The phase 3 results from the MycarinG trial also showed promise. The trial randomized 66 patients to rozanolixizumab 7 mg/kg, 67 patients to 10 mg/kg, and 67 patients to placebo. Baseline characteristics were also generally balanced between treatment groups.
Results demonstrated that rozanolixizumab significantly reduced MG-ADL from baseline to day 43 at the 7 mg/kg and 10 mg/kg doses compared with placebo in patients with AChR or muscle-specific tyrosine kinase autoantibody positive gMG. Treatment with rozanolixizumab demonstrated a placebo-corrected mean improvement of 2.586 points at the 7 mg/kg dose and 2.619 points in the MG-ADL at the 10 mg/kg dose compared with placebo.
“The results from the MycarinG study are extremely encouraging, and demonstrate the potential of rozanolixizumab as a new, effective, and flexible treatment option to help ease the day-to-day burden of this challenging disease and improve treatment outcomes for patients,” said Vera Bril, MD, FRCPC, lead investigator of the MycarinG study, in the press release.
Furthermore, rozanolixizumab treatment reduced mean maximum total IgG levels by more than 70% and anti-AChR autoantibody levels decreased over the treatment period in line with the total IgG reduction. The drug was generally well tolerated, with the majority of TEAEs occurring in the active treatment arms versus placebo. The most frequently reported TEAE was headache, most of which were mild to moderate, with severe headaches managed with OTC analgesic medications. The other most common TEAEs were diarrhea, pyrexia, and nausea.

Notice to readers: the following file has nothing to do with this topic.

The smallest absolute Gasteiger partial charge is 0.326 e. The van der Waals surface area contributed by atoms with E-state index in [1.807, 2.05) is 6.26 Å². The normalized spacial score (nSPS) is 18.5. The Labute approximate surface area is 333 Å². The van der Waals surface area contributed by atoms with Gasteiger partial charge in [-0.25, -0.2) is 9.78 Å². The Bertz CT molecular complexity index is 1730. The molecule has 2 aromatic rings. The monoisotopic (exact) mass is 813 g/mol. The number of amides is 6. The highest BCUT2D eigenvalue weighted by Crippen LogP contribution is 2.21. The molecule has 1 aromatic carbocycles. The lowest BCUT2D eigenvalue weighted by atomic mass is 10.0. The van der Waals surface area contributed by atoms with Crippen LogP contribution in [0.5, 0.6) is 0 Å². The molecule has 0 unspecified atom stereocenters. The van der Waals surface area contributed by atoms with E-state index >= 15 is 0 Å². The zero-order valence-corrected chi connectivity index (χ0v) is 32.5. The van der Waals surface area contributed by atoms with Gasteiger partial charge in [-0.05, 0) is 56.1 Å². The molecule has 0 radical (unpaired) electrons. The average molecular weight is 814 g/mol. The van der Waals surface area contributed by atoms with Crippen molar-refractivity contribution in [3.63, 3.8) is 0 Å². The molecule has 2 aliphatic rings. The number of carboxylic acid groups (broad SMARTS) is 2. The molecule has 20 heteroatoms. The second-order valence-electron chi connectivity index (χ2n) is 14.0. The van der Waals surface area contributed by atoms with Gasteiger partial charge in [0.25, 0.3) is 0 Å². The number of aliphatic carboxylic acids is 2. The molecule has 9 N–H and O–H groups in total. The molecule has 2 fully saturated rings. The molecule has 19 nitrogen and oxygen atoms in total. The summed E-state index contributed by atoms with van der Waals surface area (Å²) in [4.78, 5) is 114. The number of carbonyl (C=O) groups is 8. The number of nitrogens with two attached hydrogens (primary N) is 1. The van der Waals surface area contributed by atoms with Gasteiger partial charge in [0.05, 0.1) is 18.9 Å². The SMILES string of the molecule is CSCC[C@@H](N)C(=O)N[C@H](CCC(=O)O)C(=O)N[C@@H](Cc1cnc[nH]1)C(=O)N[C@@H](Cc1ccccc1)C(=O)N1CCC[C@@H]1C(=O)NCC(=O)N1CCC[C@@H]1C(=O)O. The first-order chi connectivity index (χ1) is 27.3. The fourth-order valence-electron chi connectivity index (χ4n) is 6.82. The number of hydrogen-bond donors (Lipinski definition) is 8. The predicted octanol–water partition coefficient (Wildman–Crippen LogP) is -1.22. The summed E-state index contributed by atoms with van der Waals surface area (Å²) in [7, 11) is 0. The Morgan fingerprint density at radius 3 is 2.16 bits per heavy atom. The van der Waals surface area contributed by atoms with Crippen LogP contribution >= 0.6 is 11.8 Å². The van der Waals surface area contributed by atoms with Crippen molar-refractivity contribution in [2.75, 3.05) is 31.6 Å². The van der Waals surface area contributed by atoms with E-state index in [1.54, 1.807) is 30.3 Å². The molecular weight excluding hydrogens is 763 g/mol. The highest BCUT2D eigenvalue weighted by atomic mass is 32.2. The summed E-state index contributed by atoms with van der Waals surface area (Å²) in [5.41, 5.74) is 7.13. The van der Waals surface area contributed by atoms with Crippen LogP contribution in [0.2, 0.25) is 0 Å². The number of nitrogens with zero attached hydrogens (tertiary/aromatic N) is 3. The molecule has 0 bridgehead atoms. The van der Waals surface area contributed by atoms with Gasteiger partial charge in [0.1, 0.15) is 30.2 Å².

Researchers also noted the importance of patient-reported outcomes (PRO) due to the fluctuating and unpredictable nature of gMG and the subjectivity of symptoms. Within the MycarinG study, the MG Symptoms PRO measure was used to assess several quality-of-life measures, including muscle weakness fatigability, physical fatigue, and bulbar muscle weakness, throughout the treatment and observation periods.
All 3 symptom scales or subdomains showed significant improvement from baseline with rozanolixizumab 7 mg/kg and 10 mg/kg doses compared with placebo at day 43, demonstrating that the treatment improved patients’ symptoms and their ability to undertake daily activities, according to the investigators.
“The one constant in gMG is unpredictability,” Bril said in the press release. “People living with this disease experience symptoms that are nebulous, fluctuating, and which vary from one day to the next. For this reason, there is an urgent need for more effective, targeted, and convenient treatments that reduce the burden of disease on patients’ daily lives.”
UCB presents efficacy and safety results for zilucoplan and rozanolixizumab in generalized myasthenia gravis. News release. UCB; May 10, 2022. Accessed May 10, 2022. https://www.ucb-usa.com/stories-media/UCB-U-S-News/detail/article/ucb-presents-efficacy-and-safety-results-for-zilucoplan-and-rozanolixizumad-in-generalized-myasthenia-gravis